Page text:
Men aren’t designed to be ‘hands off,’ with changes to their body chemistry and spending time with their babies resulting in similar ‘neurological transformations’ experienced by mothers

 Dad cradling and kissing young baby.
Dad cradling and kissing young baby.

Men aren't designed to be 'hands off' with their kids, despite what society believes - spending time with their babies elicits a similar change to their body chemistry that mothers experience.  

While millennial dads do better than previous generations in terms of spending more time with their kids and taking better care of their mental health, there's still a long way to go in terms of parental equality. There's been a positive upturn in men researching time off when they become fathers, and getting the best paternity pay advice, but many find they cannot afford two weeks' paternity leave, again meaning the bulk of the child rearing comes down to the woman.

As many will be aware, it's not just financial barriers preventing dads being as hand-on as they could be - it’s often down to the long held beliefs that labour division between sexes is rigid and not malleable. Anthropologist and primatologist Sarah Blaffer Hrdy,  understands that despite evidence to the contrary, evolutionary biology assumes that women’s bodies are designed for motherhood, and men will "shoot and leave." Despite proof that women took an equal share in hunting and gathering in age-old communities, society continues to assign stereotypes of men being the main source of provision, while women take the role of carer.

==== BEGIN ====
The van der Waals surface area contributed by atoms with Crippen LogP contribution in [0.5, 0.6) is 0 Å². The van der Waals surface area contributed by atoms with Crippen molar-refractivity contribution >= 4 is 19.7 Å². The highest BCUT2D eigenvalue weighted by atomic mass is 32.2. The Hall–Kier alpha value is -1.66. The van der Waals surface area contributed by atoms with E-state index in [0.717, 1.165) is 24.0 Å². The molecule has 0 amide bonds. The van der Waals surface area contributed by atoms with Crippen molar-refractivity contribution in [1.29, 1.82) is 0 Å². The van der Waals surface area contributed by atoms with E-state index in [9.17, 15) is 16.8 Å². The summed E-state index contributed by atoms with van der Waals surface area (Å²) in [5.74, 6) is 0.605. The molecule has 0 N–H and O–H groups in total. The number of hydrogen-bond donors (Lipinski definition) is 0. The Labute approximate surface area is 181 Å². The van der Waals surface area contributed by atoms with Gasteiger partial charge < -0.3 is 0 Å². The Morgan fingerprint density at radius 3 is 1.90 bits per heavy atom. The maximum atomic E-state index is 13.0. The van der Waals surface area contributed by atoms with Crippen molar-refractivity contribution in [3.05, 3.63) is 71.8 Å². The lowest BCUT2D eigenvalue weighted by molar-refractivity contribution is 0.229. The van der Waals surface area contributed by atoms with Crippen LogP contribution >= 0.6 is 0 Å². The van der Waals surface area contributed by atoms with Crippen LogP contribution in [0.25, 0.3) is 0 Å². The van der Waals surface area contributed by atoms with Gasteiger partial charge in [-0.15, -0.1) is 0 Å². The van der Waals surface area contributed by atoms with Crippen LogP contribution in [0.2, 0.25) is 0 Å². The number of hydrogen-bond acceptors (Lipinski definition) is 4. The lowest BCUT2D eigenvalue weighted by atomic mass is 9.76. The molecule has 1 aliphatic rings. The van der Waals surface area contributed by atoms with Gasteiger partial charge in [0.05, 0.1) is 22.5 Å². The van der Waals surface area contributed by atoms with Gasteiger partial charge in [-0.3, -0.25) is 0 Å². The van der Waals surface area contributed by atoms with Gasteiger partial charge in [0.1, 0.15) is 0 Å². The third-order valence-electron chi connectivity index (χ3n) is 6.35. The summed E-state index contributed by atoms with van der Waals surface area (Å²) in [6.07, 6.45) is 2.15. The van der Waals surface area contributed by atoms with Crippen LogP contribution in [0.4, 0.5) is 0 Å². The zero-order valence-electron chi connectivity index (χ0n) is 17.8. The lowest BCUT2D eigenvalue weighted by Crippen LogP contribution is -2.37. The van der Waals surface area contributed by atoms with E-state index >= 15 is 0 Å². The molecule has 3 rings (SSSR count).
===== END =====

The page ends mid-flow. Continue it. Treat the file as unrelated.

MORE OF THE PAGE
According to The Telegraph, Hrdy is out to share her compelling arguments that this information is a constant misdirection. She notes that fathers in central Africa have been known to spend almost half their time with their babies, demonstrating skilled emotional attunement to them. She notices societies where "men spend more time in contact with mothers and children are less bellicose and exhibit lower rates of violence."

"Societies where 'men spend more time in contact with mothers and children are less bellicose and exhibit lower rates of violence.'"

Hrdy suggests that "men undergo remarkably similar endocrinological and neurological transformations" as women when they spend extended periods of time near children. Studies suggest men respond just as viscerally to parenthood as women, with testosterone levels of involved fathers falling in the same way as that of mothers. Essentially, it's the act of choosing to be a hands-on dad that elicits the "latent natural potential" to be a better one.

She is keen to break down societal constructs suggesting behaviour is determined by biology. To view these with an open mind, is to loosen "binary gender straitjackets" and understand we all have the capacity to behave differently. Her work reminds us that child-rearing is a communal activity, performed by the famed "village" that everybody talks about yet never seems to actually appear. Hrdy concludes by pointing out society needs to look to the type of science that takes into account how culture shapes biology and not the other way around, to understand the role of fathers and so-called fatherhood norms.

If you and your partner disagree on parenting styles, try these expert-backed tips to reach a peaceful conclusion. Parental loneliness is soaring due to the solitary nature of childcare, while lonely children potentially develop thirteen traits common to those experiencing solitude in their early years.